The Red Sox season has come down to hoping Erik Bedard can beat the Orioles while rooting for the Scranton/Wilkes-Barre Yankees against Tampa Bay. Guess Chuck Rainey couldn't make the trip for Boston.
How did this happen?
A 2-10 start to April.
A 6-19 start to September.
The rest of 2011 has been a mirage. Those 3 million fans should have stayed home. It's like they were never there.
The only thing real in between came on Father's Day when the Bruins brought the Stanley Cup to Fenway Park.
Jacoby Ellsbury's almost-MVP 38/31 season (he made an "almost-MVP" almost catch Monday night)? It only matters to Scott Boras. Jonathan Papelbon's spetacular comeback? Tell it to the 20 or so odd teams who need a closer this offseason. Adrian Gonzalez's .338 average? Not impressed. Jason Varitek catching 16 innings against Tampa Bay? Still impressed. Jon Lester's solid season on the mound? Wasted. Big Papi's 29 HRs? Yawn.
All those feel-good wins in July and August?
Save them for the "Remy Awards."
The magic number?
How about 2012.
Meanwhile, 2011 is a best-of-two between the 89-71 Red Sox and the 89-71 Tampa Bay Rays. It took Boston just 26 days in September to blow a nine-game lead in the wild card. When do we get to serve our divorce papers on John Lackey? We'll let him keep custody of Carl Crawford and J.D. Drew if he agrees to leave town.
You want a turning point this season? I've got 71 of them. This isn't "sabermetrics." Every single loss in April, May, or June has meant as much as every loss in July, August, and September. Why do some people think games after Labor Day somehow carry more mathematical weight than those before Mother's Day? I'd trade all the renditions of "Sweet Caroline," every hug from Wally, each 100th anniversary brick, the NESN baby and this Kevin Youkilis doll ($21.99 plus tax) for two more wins over the past 160 games and seven innings from Josh Beckett.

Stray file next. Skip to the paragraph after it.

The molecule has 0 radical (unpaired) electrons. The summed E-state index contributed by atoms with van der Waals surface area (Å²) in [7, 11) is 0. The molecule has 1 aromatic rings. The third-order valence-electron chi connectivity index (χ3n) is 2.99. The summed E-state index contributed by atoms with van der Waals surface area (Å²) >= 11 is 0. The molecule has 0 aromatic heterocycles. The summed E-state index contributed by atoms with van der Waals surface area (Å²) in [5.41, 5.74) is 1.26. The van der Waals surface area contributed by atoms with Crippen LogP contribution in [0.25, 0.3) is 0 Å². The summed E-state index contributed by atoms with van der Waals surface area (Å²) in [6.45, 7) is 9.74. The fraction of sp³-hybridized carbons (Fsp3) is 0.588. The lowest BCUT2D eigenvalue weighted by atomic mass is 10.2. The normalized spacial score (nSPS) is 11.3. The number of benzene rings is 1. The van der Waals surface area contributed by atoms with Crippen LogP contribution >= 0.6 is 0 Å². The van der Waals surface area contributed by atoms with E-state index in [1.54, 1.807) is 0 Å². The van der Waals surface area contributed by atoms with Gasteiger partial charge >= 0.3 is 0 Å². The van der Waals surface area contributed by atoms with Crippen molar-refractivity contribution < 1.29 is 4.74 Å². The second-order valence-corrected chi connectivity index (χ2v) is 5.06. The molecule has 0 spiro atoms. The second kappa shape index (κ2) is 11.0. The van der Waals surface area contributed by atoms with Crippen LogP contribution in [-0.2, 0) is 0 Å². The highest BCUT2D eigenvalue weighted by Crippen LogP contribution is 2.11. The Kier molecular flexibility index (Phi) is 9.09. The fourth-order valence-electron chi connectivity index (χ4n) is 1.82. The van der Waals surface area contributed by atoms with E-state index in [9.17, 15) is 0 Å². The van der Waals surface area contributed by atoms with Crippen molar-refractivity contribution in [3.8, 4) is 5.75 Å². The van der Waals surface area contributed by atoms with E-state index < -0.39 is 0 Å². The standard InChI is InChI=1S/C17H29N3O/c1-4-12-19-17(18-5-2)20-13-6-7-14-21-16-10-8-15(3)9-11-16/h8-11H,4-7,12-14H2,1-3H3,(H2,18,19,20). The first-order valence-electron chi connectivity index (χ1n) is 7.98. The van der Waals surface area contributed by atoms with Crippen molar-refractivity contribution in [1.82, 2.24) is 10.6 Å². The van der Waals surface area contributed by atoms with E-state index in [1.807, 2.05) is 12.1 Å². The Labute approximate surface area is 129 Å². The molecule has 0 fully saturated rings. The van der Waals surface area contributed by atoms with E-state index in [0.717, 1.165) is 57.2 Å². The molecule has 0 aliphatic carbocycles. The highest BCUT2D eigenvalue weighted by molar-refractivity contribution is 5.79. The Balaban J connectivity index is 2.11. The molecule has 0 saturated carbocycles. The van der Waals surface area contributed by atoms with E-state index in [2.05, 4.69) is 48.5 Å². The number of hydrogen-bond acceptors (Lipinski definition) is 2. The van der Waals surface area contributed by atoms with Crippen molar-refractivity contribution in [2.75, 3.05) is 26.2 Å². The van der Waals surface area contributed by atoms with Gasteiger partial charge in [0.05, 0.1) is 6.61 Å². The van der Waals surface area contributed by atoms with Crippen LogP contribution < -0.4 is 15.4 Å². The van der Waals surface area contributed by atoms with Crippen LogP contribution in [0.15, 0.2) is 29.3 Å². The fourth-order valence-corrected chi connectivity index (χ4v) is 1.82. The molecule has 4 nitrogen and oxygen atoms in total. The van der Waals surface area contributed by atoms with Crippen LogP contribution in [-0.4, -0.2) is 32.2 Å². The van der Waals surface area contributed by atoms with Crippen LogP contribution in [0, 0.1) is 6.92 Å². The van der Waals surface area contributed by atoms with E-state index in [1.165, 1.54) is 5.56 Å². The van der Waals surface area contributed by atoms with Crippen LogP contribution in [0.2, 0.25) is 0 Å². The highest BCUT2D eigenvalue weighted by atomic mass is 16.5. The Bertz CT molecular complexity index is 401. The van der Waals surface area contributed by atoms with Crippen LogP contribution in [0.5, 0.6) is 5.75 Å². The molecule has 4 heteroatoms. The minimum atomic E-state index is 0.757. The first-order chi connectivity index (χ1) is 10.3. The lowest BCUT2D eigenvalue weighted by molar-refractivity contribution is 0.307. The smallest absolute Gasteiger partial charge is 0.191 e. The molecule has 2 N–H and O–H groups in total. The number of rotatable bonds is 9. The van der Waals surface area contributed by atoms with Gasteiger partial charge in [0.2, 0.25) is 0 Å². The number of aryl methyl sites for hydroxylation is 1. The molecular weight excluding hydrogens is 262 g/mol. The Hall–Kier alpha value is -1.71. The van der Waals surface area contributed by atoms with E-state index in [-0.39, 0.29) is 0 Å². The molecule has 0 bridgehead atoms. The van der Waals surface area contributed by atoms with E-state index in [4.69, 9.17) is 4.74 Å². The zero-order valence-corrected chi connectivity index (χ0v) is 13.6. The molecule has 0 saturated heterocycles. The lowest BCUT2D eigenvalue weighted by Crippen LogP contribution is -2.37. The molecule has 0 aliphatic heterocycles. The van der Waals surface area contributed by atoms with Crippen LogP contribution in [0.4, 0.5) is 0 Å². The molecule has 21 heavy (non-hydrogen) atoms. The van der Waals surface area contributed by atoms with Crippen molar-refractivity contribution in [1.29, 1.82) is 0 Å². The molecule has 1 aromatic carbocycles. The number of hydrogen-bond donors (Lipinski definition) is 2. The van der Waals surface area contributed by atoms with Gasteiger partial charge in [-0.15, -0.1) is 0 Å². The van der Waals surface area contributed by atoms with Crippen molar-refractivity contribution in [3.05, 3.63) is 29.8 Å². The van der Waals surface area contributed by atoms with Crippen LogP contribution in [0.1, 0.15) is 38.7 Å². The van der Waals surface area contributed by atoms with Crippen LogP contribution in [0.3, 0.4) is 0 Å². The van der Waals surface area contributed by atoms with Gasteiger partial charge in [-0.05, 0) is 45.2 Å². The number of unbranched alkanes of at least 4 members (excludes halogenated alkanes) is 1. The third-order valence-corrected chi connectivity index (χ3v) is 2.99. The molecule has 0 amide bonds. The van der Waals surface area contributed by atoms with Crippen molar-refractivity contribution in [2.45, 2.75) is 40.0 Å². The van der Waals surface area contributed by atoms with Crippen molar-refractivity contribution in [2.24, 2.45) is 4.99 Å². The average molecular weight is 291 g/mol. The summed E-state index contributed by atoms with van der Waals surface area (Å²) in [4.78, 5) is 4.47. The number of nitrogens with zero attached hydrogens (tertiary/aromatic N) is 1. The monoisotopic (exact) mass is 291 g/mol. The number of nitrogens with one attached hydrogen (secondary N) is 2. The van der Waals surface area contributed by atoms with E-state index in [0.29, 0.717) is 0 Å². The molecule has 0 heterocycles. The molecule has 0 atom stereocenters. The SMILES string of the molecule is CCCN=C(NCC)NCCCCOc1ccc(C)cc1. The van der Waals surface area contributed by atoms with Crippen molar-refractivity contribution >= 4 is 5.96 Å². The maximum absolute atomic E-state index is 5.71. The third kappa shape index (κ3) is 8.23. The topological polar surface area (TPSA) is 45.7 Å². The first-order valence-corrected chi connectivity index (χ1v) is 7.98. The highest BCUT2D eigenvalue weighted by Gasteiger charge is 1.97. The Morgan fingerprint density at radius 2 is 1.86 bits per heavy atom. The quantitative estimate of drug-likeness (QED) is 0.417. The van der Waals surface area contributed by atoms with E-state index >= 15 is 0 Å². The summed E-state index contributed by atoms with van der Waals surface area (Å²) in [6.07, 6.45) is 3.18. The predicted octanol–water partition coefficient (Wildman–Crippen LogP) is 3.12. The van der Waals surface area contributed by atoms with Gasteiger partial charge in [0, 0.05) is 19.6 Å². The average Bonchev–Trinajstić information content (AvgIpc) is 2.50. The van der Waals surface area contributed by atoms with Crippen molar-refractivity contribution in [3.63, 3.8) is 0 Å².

Look back no further than the bottom of the 6th inning Monday night to see 2011 in mircocapsule form. Beckett goes to a pair of two-out, two-strike counts against the 92-loss Baltimore Orioles in a 2-2 tie. Robert Andino's drive to center is almost caught (ala Willie Mays) by Ellsbury before he and the ball crash into the wall. The third out becomes a 3-run inside-the-park homer. To add emphasis, the Sox leave the bases loaded in the 7th and 8th before closing it out with the tying run at the plate in the 9th. Sox lose, 6-3.
I've run out of things to throw at the television. Our progression through the “Five Stages of Grief” took a giant step past “denial” and “anger” and toward “bargaining” and “depression.” “Acceptance” remains off in the distance. When the Rays play host to the Faux Yankees with a chance to clinch a tie for the wild card tonight, they'll start Rookie of the Year candidate Jeremy Hellickson (13-10, 2.90) - who has as many wins as Beckett and a lower ERA than Lester. Don't be surprised if Tommy John tosses out the ceremonial first pitch and then throws five innings for the visitors. Your Red Sox, their management and that $163 million payroll (who have the same chance to clinch a wild card tie) counter with Bedard (5-9 overall), a guy Baltimore traded three years ago. Where's Matt Clement when you need him? Caution, Boy Genius at Work.
When the Rays signed Johnny Damon and Manny Ramirez in the offseason, who knew they'd come this close to re-creating 2004?
And make the Red Sox look like idiots it in the process.
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